Buying a home is a big investment, both financially and emotionally. There are a number of steps to buying a house for the first time. If you don't have a blueprint to guide you, you can easily become overwhelmed, especially as a first-time homebuyer.
This homebuying checklist is designed to make purchasing your first home easier. As you navigate the process of becoming a homeowner, keep this list handy as a helpful reference.
#1 Review Your Credit
If you're planning to get a mortgage to buy a home, be prepared for lenders to take a close look at your credit. Your credit score, along with your income and other financial details, helps determine whether you're approved for a loan and the interest rate that you will pay.
It's good to check your credit reports from each of the three credit bureaus six months to a year out from buying a home. This gives you enough time to address any areas that need to be improved or to dispute any inaccuracies or errors.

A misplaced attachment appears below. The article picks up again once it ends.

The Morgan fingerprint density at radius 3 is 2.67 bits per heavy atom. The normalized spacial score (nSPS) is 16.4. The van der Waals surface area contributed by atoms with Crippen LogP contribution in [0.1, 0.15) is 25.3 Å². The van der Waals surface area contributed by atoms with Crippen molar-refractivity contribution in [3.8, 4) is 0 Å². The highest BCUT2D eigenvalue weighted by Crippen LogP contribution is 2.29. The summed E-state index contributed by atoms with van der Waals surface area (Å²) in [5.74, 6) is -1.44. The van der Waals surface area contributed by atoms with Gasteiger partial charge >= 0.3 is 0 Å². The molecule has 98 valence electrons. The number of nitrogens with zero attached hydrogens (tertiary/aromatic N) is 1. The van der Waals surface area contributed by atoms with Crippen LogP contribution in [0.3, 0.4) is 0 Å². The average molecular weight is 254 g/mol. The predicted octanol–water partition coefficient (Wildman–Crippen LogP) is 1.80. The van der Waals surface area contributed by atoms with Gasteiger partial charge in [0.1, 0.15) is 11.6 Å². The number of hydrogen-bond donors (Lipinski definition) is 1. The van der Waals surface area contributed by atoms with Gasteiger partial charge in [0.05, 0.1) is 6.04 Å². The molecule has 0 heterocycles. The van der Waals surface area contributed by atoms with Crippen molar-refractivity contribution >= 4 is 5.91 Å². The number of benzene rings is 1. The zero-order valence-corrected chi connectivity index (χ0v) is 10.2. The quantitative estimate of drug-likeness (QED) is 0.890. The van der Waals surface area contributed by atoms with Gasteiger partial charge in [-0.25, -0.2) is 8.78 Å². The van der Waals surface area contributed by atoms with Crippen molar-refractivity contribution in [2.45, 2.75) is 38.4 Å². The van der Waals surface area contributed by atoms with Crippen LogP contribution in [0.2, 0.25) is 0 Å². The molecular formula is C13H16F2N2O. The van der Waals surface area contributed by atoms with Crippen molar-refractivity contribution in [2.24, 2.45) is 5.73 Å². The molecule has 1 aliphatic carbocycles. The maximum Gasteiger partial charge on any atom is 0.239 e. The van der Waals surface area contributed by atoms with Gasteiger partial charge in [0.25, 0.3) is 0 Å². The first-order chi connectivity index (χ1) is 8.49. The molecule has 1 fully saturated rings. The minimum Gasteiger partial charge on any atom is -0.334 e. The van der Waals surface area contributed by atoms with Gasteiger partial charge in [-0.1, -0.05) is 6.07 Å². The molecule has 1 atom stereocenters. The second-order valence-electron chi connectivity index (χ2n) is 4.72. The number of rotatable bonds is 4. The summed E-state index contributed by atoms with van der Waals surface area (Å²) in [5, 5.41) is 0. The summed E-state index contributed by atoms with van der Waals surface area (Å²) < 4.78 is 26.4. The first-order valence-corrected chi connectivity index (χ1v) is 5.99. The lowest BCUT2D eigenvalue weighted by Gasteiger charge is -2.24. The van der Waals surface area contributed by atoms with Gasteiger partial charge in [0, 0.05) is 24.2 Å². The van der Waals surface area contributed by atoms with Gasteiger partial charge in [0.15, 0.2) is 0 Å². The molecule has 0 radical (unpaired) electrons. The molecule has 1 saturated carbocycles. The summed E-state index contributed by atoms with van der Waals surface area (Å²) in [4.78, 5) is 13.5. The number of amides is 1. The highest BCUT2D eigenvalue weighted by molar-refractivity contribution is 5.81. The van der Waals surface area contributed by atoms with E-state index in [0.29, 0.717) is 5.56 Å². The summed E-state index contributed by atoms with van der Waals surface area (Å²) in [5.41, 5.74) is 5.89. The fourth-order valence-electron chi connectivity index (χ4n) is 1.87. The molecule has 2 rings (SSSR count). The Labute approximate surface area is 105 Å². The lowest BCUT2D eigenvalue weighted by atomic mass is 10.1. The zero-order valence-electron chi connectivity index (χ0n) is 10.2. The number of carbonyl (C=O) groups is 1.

You also may want to check your credit score, which is separate from your credit report. Knowing how strong your credit score is can give you an idea of what loan terms you're most likely to qualify for when applying for a mortgage.
#2 Establish Your Homebuying Budget
When considering how much home to buy, review your monthly expenses and income. Then ask yourself how much you'd be comfortable with spending on a mortgage payment each month.
Remember also to factor in the additional costs of owning a home beyond the mortgage. Insurance and property taxes may be escrowed into your monthly payment, but you'll still need to plan for things like ongoing maintenance, repairs, and any upgrades or renovations you plan to make.
Doing the math using a home affordability calculator can help you determine what dollar amount range you should be looking for when you're ready to buy.
#3 Shop for a Lender
After you've checked your credit and estimated how much you can spend on a home, the next step is comparing lenders to find the right one for you. If you're a first-time homebuyer, a good place to start is by researching the first-time homebuyer programs offered in your state. Many are designed to provide assistance with down payments and fixed mortgage rates, and work with lenders that offer such options. This is especially helpful as there is currently no longer a first-time homebuyer tax credit.